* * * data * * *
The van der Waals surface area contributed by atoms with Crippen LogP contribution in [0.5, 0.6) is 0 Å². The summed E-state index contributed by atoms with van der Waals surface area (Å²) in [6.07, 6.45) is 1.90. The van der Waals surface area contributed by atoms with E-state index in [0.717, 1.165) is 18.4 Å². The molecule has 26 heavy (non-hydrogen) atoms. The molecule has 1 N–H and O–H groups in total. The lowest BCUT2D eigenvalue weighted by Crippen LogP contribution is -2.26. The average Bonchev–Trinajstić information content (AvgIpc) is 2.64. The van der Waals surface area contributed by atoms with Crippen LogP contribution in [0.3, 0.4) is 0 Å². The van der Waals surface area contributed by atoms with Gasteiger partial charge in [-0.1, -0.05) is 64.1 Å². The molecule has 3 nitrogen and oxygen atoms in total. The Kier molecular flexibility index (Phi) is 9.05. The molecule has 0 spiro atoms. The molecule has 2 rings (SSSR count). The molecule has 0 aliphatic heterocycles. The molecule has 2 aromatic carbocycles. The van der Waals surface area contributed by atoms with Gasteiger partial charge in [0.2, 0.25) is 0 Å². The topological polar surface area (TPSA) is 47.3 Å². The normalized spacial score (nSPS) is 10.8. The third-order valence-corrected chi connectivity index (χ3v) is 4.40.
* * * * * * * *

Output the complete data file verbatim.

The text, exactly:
The van der Waals surface area contributed by atoms with Crippen LogP contribution in [0.5, 0.6) is 0 Å². The summed E-state index contributed by atoms with van der Waals surface area (Å²) in [6.07, 6.45) is 1.90. The van der Waals surface area contributed by atoms with E-state index in [0.717, 1.165) is 18.4 Å². The molecule has 26 heavy (non-hydrogen) atoms. The molecule has 1 N–H and O–H groups in total. The lowest BCUT2D eigenvalue weighted by Crippen LogP contribution is -2.26. The average Bonchev–Trinajstić information content (AvgIpc) is 2.64. The van der Waals surface area contributed by atoms with Crippen LogP contribution in [0.3, 0.4) is 0 Å². The van der Waals surface area contributed by atoms with Gasteiger partial charge in [-0.1, -0.05) is 64.1 Å². The molecule has 3 nitrogen and oxygen atoms in total. The Kier molecular flexibility index (Phi) is 9.05. The molecule has 0 spiro atoms. The molecule has 2 rings (SSSR count). The molecule has 0 aliphatic heterocycles. The molecule has 2 aromatic carbocycles. The van der Waals surface area contributed by atoms with Gasteiger partial charge in [0.2, 0.25) is 0 Å². The topological polar surface area (TPSA) is 47.3 Å². The normalized spacial score (nSPS) is 10.8. The third-order valence-corrected chi connectivity index (χ3v) is 4.40.